What happens in a heritage auction?
Donors give, buyers pay premium prices, and Hesston College benefits.
President Howard Keim prays, “Give us generous hearts” and auctioneers Jim Brenneman, of Denver, Colorado, and Larry Martin Ac56, and Clark Roth ’82, of Hesston, remind people that this is not the time to find bargains.
“It’s a tangible way to move into the next century,” Brenneman said.
The auction began with the sale—and resale—of a couple pans of cinnamon rolls made by former Food Service directors, Emil Yoder and Bob Nunemacher. Yoder confessed that he didn’t bake rolls during his time as Hesston College cook; Martha Wenger did.
Donated items spanning the last century changed hands during the Saturday afternoon, Sept. 26, live auction and silent auction. They included Green Gables memorabilia; 50th and 75th anniversary items; works of art, quilts, vacation packages, books, chapel pews, and college mementos from current and former presidents, faculty, staff, alumni, and friends.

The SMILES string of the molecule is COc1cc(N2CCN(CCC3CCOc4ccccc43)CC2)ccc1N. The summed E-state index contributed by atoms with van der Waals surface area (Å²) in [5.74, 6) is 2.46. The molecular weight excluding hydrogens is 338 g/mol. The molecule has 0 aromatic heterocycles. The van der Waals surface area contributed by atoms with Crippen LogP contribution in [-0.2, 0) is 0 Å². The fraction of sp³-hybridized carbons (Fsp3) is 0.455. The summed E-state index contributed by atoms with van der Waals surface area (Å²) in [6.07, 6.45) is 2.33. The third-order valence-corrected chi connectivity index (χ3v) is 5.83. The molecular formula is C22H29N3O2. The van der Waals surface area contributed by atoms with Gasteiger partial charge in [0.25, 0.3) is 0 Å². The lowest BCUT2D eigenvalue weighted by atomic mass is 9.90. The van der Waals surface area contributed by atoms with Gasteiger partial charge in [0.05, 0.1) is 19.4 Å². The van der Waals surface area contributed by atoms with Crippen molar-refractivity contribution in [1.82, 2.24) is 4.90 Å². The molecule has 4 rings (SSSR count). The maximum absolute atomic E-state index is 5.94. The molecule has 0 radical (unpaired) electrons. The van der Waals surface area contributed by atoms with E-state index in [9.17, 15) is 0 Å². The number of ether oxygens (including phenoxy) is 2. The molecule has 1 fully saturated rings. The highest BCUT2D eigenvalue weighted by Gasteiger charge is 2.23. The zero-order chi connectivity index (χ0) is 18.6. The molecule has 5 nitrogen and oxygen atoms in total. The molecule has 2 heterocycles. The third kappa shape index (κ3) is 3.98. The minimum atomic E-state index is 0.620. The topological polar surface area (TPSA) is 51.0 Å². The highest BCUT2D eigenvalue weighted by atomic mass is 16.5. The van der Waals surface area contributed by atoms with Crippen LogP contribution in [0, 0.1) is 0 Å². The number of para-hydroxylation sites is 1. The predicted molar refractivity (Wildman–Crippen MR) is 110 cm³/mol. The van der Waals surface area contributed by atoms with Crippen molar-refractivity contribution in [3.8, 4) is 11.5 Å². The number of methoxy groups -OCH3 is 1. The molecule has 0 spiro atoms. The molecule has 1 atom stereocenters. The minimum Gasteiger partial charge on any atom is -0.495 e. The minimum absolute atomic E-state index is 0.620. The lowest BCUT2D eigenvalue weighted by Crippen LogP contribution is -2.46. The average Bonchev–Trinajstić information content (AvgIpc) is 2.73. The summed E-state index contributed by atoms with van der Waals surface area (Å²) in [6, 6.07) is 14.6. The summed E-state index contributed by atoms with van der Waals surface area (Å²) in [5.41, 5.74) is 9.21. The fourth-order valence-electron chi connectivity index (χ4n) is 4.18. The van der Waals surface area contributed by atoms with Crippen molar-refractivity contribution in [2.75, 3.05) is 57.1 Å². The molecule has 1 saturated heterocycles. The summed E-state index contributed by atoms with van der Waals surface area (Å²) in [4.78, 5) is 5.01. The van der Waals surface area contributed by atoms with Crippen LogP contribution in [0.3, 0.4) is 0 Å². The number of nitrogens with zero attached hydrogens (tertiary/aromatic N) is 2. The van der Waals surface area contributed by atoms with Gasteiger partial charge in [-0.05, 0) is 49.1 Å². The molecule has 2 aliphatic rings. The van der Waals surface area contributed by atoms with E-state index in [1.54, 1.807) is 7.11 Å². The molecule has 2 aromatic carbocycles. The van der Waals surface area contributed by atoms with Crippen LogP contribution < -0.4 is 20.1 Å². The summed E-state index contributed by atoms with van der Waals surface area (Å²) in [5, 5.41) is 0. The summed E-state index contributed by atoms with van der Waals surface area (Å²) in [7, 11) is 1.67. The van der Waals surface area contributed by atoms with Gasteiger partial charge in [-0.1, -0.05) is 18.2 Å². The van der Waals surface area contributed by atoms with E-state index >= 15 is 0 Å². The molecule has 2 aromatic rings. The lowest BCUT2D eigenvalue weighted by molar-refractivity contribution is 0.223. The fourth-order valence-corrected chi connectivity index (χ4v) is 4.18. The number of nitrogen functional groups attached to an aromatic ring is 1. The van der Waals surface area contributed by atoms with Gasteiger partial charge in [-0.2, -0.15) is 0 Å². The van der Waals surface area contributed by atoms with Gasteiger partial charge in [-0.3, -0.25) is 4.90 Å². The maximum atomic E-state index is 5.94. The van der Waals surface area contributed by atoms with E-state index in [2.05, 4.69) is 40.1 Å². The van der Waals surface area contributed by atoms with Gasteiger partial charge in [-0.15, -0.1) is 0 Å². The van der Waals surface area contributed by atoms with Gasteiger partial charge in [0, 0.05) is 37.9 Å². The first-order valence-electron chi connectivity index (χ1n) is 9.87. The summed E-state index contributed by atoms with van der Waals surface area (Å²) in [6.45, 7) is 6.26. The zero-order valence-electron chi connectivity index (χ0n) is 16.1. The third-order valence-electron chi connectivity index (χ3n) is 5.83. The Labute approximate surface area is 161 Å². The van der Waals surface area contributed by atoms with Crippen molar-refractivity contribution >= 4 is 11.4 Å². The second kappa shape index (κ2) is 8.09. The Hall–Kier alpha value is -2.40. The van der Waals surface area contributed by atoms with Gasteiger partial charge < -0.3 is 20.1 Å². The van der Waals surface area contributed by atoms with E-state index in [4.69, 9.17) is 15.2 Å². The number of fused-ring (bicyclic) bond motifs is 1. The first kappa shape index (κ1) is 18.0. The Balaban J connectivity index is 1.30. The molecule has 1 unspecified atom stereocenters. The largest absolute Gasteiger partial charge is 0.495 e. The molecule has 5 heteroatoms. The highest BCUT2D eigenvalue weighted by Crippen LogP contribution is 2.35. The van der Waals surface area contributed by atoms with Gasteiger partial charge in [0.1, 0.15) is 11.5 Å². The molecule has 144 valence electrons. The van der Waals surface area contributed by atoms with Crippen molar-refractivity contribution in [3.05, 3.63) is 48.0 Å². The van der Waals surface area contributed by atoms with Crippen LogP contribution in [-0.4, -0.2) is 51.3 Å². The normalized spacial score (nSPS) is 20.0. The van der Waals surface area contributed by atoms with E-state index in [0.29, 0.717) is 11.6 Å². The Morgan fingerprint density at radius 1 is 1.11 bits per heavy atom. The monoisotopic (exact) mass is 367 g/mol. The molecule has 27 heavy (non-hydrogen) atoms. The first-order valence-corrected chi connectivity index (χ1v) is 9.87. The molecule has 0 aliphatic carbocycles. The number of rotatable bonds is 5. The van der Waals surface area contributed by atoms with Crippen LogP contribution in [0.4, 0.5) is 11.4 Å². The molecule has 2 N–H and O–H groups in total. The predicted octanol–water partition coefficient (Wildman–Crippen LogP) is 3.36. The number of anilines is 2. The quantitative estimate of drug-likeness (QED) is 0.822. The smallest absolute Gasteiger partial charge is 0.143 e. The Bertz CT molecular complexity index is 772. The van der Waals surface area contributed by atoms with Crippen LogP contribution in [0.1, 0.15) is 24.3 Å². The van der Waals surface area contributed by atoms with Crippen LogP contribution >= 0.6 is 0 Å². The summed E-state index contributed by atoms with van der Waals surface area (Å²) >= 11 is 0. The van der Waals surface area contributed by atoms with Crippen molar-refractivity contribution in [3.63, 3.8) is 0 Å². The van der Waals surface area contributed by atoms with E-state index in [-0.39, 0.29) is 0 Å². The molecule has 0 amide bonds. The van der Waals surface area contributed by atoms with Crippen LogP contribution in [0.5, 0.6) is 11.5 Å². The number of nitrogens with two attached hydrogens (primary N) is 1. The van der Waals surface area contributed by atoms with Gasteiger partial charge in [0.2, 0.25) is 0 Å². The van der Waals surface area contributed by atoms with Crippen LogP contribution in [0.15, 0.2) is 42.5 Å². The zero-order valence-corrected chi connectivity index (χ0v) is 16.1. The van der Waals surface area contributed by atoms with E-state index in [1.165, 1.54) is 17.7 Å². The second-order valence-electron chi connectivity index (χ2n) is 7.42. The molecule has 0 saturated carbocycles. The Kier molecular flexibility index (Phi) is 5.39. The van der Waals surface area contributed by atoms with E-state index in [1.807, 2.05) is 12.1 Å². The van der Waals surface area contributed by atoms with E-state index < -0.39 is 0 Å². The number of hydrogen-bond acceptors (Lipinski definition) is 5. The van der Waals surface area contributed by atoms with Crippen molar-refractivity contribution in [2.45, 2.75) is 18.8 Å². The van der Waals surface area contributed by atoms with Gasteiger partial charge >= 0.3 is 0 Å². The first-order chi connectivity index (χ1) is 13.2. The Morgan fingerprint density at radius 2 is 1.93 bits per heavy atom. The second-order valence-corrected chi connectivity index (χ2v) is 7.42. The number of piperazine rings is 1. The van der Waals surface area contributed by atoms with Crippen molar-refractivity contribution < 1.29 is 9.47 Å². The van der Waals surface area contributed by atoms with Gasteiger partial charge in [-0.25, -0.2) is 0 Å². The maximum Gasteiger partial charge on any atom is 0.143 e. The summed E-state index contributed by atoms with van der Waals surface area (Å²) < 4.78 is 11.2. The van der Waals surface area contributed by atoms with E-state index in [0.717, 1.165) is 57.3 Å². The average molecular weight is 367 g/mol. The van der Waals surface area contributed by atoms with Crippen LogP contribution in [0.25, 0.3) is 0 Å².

More than 500 bidders competed for the one-of-a-kind sale items.
Even as the Yost Center crowd dwindled at the end of the second hour of the auction, a baseball signed by the 1964 championship team brought $800 and a pair of “famous sky blue twill culottes…worn by women basketball players in the 1950s and 60s” sold for $100.
Hesston College Development Officer Phyllis Weaver wrote the descriptions for the 130 sale items, tracing many of their origins and introducing the artists among the faculty and alumni who gave their stoneware, quilts, and paintings.
An Italian dinner for 10 at the home of John and Chris Hershberger sold for $1,050. A framed art piece of the college fountain, made and donated by Phil Hershberger brought a top bid of $1,700.
The money raised—around $23,000—will go toward renovation of the plumbing, heating, and cooling systems in Erb Hall’s central and west wings.